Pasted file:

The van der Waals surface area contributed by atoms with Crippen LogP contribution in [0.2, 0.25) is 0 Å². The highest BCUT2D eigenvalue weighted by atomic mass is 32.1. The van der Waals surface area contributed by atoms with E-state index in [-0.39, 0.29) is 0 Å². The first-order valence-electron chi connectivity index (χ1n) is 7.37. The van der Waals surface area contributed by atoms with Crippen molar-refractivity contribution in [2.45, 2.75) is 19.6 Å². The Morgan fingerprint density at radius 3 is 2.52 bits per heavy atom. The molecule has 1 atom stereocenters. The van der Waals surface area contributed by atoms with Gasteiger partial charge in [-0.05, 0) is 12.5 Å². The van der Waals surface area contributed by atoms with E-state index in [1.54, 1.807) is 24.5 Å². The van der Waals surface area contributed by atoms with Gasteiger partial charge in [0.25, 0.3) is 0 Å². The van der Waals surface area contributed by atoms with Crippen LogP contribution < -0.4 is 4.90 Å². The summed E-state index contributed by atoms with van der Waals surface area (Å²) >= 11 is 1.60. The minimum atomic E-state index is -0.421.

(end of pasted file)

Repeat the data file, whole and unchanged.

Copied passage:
The van der Waals surface area contributed by atoms with Crippen LogP contribution in [0.2, 0.25) is 0 Å². The highest BCUT2D eigenvalue weighted by atomic mass is 32.1. The van der Waals surface area contributed by atoms with E-state index in [-0.39, 0.29) is 0 Å². The first-order valence-electron chi connectivity index (χ1n) is 7.37. The van der Waals surface area contributed by atoms with Crippen molar-refractivity contribution in [2.45, 2.75) is 19.6 Å². The Morgan fingerprint density at radius 3 is 2.52 bits per heavy atom. The molecule has 1 atom stereocenters. The van der Waals surface area contributed by atoms with Gasteiger partial charge in [-0.05, 0) is 12.5 Å². The van der Waals surface area contributed by atoms with E-state index in [1.54, 1.807) is 24.5 Å². The van der Waals surface area contributed by atoms with Gasteiger partial charge in [0.25, 0.3) is 0 Å². The van der Waals surface area contributed by atoms with Crippen LogP contribution < -0.4 is 4.90 Å². The summed E-state index contributed by atoms with van der Waals surface area (Å²) >= 11 is 1.60. The minimum atomic E-state index is -0.421.